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From Evgeny Kotkov <evgeny.kot...@visualsvn.com>
Subject Re: svn commit: r1680819 - /subversion/trunk/subversion/libsvn_fs_fs/revprops.c
Date Fri, 22 May 2015 15:14:42 GMT
Philip Martin <philip.martin@wandisco.com> writes:

> I like this patch better.  It puts the flush into 2 extra places, 4 in
> total, in FSFS, and the corresponding 4 places in FSX.  For 1.8 we would
> make the new API private: svn_stream__flush_to_disk_on_close.
>
> Index: subversion/include/svn_io.h
> ===================================================================
> --- subversion/include/svn_io.h (revision 1680818)
> +++ subversion/include/svn_io.h (working copy)
> @@ -1087,6 +1087,17 @@ svn_stream_from_aprfile2(apr_file_t *file,
>                           svn_boolean_t disown,
>                           apr_pool_t *pool);
>
> +/** Arrange for the APR file underlying @a stream to be flushed to
> + * disk before being closed.  Returns SVN_ERR_STREAM_NOT_SUPPORTED for
> + * streams that cannot be flushed.  This can be applied to streams
> + * created by svn_stream_from_aprfile2(), svn_stream_open_unique() and
> + * svn_stream_open_writable().
> + *
> + * @since New in 1.9.
> + */
> +svn_error_t *
> +svn_stream_flush_to_disk_on_close(svn_stream_t *stream);

Isn't this an abstraction leak?

This function accepts a generic stream as an argument, but makes assumptions
about what the stream should look like.  You can't use it with an arbitrary
stream, because you have to be sure that it was opened using a function like
svn_stream_from_aprfile2() with some constraints, i.e., disown set to FALSE
and non-NULL file.  As another example, you cannot use it with a file stream
wrapped with svn_stream_compressed() due to a close handler mismatch.

>From my point of view, this means that svn_stream_flush_to_disk_on_close()
is only useful when you have full control over the stream that you're about to
wrap, probably, only in sequences like "open a stream and immediately install
a flush-on-close handler".  Hence, an API like svn_stream_from_aprfile3() with
a flush_on_close argument would probably be a better choice.

[...]

>
> @@ -875,6 +876,7 @@ repack_stream_open(svn_stream_t **stream,
>                                                    pool),
>                             APR_WRITE | APR_CREATE, APR_OS_DEFAULT, pool));
>    *stream = svn_stream_from_aprfile2(file, FALSE, pool);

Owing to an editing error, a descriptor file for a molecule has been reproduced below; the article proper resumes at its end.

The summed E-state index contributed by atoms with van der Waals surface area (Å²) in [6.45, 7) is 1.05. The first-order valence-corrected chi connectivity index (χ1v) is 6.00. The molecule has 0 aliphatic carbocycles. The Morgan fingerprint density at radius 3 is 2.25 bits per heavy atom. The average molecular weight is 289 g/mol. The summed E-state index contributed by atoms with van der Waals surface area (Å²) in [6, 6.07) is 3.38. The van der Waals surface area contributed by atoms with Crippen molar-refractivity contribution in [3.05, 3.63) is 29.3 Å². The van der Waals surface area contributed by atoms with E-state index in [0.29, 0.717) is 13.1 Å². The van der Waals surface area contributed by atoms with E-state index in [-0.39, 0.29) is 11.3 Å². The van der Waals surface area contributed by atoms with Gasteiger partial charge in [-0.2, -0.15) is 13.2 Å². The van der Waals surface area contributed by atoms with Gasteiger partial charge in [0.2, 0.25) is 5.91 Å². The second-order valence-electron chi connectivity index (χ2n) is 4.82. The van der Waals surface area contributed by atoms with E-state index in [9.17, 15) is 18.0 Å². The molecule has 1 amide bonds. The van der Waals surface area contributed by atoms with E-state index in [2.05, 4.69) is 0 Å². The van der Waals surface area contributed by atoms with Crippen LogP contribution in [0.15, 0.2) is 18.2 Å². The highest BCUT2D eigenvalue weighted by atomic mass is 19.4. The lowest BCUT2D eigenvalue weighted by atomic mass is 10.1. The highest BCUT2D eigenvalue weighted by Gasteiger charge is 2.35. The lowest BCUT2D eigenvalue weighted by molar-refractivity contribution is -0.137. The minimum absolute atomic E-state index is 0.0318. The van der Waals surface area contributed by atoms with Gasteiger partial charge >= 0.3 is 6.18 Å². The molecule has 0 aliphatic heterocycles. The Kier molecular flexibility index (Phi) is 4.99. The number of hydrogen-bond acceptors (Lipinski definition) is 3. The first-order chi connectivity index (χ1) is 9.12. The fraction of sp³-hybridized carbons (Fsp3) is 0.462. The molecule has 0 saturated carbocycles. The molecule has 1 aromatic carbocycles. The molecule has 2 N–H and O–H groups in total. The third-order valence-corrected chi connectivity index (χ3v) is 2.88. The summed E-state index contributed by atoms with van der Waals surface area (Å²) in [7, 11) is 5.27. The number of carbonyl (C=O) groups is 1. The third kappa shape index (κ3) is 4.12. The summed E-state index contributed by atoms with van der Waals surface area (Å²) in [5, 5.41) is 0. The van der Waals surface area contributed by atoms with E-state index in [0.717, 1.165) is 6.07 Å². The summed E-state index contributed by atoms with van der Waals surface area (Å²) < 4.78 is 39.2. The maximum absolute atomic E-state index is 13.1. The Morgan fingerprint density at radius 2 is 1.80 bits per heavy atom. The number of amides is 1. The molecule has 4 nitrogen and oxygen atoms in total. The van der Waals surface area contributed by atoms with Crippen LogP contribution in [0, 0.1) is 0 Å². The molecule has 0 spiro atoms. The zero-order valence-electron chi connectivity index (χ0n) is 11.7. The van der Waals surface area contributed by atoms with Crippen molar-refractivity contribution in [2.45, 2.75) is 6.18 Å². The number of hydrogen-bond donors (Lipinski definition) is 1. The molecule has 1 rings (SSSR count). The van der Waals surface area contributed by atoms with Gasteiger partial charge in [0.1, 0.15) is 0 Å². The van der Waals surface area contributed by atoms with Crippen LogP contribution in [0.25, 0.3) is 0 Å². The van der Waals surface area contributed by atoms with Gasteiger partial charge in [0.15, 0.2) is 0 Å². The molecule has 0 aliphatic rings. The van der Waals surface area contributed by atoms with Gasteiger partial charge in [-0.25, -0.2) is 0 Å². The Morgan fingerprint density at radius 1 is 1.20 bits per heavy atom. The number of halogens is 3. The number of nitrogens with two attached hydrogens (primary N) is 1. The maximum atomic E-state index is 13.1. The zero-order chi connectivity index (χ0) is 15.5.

> +  SVN_ERR(svn_stream_flush_to_disk_on_close(*stream));

This is something that we were trying to avoid in the original patch, as this
makes the open() function decide if the file should receive a hardware flush
when closed or not.  It's the caller who knows more about the details, not the
open() function.  Personally I believe that this is an example of when explicit
is better than implicit — i.e., explicitly stating that we're going to do a
hardware flush and then close the file is better than juggling with streams
that keep the knowledge that they must flush the underlying file before
closing.

With that in mind, I see two possible options.  Both of these options assume
that we handle the absence of flushing during packing and other operations
separately.  From what I witness, the same issue can happen with, for example,
hotcopy due to how svn_io_copy_file() works.  So, we could:

1) Leave this fix unchanged.  I see the benefit of being explicit, but if we're
   striving to get away from files in favor of streams, then the fix does not
   really follow the pattern.

2) Introduce svn_stream_from_aprfile3(), svn_stream_open_unique2(), revert the
   r1680819 fix and go again with these new functions.  There could be a couple
   of caveats in how we treat different combinations of svn_io_file_del_t and
   disown and flush_on_close, but I suppose we could work them out.

Personally, I don't see anything fundamentally wrong with 1), because it makes
it easy to tell whether the flush is going to happen or not — without the need
to find the chunk of code that opened the stream.  Is the patch hard to review?
Or is it just a gut feeling that we should be using streams here?


Regards,
Evgeny Kotkov

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